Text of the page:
Ugandan court jails Muslim leader for life


A Ugandan court sentenced a Muslim group leader and three associates to life in prison after their conviction on terrorism charges related to threats to harm rivals, a judicial official said.

Over the last few years more than a dozen senior Muslim figures in Uganda were killed, most gunned down by unknown assailants on motorcycle taxis.

Sheikh Mohammad Yunus Kamoga, who heads Tabliqs, a radical Muslim faction, and 13 others were arrested and charged with terrorism and the murder of other Islamic group leaders.

On Monday six of them were convicted on terrorism charges but all were cleared of murder.

In a high court session on Tuesday, Kamoga and three others were sentenced to life while two associates were given 30 years each, according to judiciary spokesman Solomon Muyita.

The court acquitted the group of murder because prosecutors failed to place any of them at the crime scenes, he said.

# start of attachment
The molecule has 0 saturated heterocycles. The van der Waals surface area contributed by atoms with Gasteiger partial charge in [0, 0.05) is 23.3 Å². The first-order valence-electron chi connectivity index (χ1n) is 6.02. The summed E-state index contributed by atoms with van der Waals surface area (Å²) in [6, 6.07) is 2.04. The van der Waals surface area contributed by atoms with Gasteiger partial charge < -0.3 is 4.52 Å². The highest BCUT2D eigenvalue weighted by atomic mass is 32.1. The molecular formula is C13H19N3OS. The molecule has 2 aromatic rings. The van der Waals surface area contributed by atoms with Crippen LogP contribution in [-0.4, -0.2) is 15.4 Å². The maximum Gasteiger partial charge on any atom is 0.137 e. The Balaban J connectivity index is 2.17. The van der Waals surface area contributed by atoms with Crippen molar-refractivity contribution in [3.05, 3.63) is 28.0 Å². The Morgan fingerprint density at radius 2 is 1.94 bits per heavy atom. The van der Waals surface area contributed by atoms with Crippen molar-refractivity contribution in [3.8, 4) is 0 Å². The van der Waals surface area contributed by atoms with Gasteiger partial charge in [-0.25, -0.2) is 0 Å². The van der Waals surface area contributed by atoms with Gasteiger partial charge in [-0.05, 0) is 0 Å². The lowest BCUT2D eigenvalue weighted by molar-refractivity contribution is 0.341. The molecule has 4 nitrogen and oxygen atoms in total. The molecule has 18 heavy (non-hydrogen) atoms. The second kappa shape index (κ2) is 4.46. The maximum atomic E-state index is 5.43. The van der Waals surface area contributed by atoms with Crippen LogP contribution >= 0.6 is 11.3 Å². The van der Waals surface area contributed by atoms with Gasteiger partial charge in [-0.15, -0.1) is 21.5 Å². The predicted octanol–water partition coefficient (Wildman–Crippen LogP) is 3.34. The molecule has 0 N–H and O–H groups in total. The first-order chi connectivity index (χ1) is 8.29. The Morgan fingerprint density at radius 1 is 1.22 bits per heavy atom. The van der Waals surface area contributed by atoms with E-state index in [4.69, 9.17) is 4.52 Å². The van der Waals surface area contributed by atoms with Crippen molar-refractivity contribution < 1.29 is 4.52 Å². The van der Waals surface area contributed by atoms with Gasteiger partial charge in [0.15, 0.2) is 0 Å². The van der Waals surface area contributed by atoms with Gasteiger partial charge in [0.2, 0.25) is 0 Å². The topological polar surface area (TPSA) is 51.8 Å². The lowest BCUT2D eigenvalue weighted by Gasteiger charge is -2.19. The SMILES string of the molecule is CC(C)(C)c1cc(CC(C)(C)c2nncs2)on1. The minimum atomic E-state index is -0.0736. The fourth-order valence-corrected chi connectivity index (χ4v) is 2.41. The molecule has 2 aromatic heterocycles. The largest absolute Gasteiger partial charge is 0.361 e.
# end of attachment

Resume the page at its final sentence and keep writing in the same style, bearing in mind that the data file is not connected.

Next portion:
Local media quoted defence lawyers saying they would appeal the convictions.

About 13% of Uganda’s 35 million population is Muslim. The east African state’s Muslim community has various factions that often feud over issues ranging from differing interpretations of Islam to rows over property and leadership.

Uganda has only suffered one major Islamist militant attack – in 2010 when back-to-back bombings in Kampala killed at least 76 people.

Al Shabaab, an al Qaeda-affiliated militant group based in Somalia, claimed responsibility. Uganda’s military is deployed in Somalia as part of an African Union-mandated AMISOM peacekeeping force.